As I speak Spanish, I work a lot with Spanish speakers.
I'll start with an example of one of my clients from El Salvador. He was a police officer in El Salvador. He was involved in the investigation and ultimate incarceration of I think more than 200 gang members. He was hunted down by the gangs and ultimately had to flee, because his country, the police, couldn't provide protection for him.
He came up through the United States, where he was found not to be an asylum-seeker because of some technicalities in the law of asylum in the United States. He ultimately has found a home in Canada. Although he did not become a protected person here, for reasons I won't get into, he hopes one day to become a police officer here.
I think it's important to understand the situation in El Salvador. Why am I talking about a small country in Central America? El Salvador, aside from being a corridor for the transit of drugs, which is directly related to our policies of drug prohibition in Canada and the United States and other places, is also currently in a battle with very powerful gangs. Two of those gangs are Mara Salvatrucha and 18th Street. The 18th Street gang refers to a street in Los Angeles, California, in the United States. The Mara Salvatrucha gang also started in the United States.
Why are these powerful forces now overwhelming the authorities and the safety situation in El Salvador? In large part it's as a result of policies of removal and deportation both from Canada and the United States, but primarily in the United States, where we saw gang members being removed back to El Salvador, Honduras, and other countries in Central America, and the citizens like my client who would arrive here and, for example, hopefully one day become a police officer here, would be able to stay.
Now, we have no indication to say that immigrants or people arriving from other countries have a higher rate of being involved in gangs, but for those who are involved in criminality or in other forms of behaviour that challenge security, one of the solutions we use is to send them back. The impact of that in other countries is absolutely devastating. What I'd like to talk to you about today is the fact that it is directly related to Canada's security. It's directly related to a vision of Canada's security as to whether or not we see our security as creating, or whether we even have the ability or the desire to create, a gated community in which we have the illusion of being secure.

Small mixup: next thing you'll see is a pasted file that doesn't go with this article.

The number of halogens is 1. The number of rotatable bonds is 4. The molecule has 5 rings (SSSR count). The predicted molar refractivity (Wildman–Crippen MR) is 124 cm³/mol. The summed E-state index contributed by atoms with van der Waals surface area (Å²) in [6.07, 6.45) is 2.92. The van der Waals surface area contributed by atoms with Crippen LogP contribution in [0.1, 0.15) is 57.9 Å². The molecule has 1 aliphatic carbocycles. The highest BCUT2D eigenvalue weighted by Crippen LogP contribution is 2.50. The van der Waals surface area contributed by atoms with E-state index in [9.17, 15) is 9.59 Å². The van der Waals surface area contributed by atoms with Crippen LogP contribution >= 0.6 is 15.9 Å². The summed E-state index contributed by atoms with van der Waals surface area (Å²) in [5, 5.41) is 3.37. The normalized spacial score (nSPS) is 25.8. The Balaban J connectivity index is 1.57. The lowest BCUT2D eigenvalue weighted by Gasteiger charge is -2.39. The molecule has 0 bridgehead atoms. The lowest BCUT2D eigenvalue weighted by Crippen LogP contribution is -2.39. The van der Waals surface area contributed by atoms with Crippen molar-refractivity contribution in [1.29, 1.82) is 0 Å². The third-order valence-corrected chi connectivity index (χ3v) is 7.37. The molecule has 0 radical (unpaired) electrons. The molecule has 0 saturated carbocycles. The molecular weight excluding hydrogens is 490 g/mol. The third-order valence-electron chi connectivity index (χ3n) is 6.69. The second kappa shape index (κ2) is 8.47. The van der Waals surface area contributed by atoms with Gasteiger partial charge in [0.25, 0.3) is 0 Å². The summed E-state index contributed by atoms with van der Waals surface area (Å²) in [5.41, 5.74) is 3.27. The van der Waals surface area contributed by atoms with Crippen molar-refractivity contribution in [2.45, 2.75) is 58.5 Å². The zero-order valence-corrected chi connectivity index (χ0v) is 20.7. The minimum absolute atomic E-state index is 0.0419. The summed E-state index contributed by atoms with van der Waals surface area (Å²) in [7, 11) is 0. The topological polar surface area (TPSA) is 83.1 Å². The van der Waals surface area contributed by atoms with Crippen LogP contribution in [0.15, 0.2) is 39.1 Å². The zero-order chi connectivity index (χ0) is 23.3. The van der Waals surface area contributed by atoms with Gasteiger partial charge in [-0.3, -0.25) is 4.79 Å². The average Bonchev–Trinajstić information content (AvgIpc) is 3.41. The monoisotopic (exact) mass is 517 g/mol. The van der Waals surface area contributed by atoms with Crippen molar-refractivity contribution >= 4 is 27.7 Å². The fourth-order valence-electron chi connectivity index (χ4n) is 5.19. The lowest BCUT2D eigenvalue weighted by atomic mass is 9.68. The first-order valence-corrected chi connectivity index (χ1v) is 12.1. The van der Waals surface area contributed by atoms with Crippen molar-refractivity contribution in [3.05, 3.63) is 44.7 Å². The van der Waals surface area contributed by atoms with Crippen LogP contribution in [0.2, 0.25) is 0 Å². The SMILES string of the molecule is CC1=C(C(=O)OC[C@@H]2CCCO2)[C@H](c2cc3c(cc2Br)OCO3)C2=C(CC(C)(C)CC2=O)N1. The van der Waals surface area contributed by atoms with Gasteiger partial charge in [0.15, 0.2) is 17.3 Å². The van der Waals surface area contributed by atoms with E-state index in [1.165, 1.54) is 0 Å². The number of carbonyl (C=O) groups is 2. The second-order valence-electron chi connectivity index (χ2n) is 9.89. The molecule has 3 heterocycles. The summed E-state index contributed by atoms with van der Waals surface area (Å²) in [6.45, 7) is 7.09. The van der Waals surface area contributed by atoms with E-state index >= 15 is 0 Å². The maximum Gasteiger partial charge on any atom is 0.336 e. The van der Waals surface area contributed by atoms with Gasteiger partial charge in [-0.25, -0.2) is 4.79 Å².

In my submission, that's not the vision that Canadians...or that it is a long-term vision. I would submit that, in the end, security is always going to be a trade-off. There is always a trade-off with any kind of security. There is no absolute security and there never will be.
You heard the professor talk about security and liberty. There are obviously other trade-offs as well. This committee has talked a lot about exit controls. Whether or not they could increase security in the immigration system, checkpoints are clearly very powerful security tools. Checkpoints are used in many countries as very powerful security tools, not just limited to borders but throughout the country. In many countries, there are military checkpoints throughout the national territory, and it's a very powerful security tool.
Now, there's obviously a cost associated with that tool. There's a cost in terms of economic costs, there's a cost in terms of time, of inconvenience, and the resulting loss of privacy and freedom that comes with those trade-offs.
But we shouldn't have any illusions...that there's always a trade-off when we're talking about security. So when we talk about imposing exit controls, or when we talk about removing individuals who pose a danger to Canadians, we have to understand that there are trade-offs.
I would hope, and I would encourage the committee, when we're considering Canada's short-term security interests today, that you also consider what our long-term vision for Canada's security is. What kind of world, what kind of Canada, do we want our grandchildren to live in? Do we want to have a gated community where we live behind walls in fear of what's on the other side, in fear of letting people pass through the walls, or in the hopes that in some fictional world we might be able to keep all of the bad people outside the walls?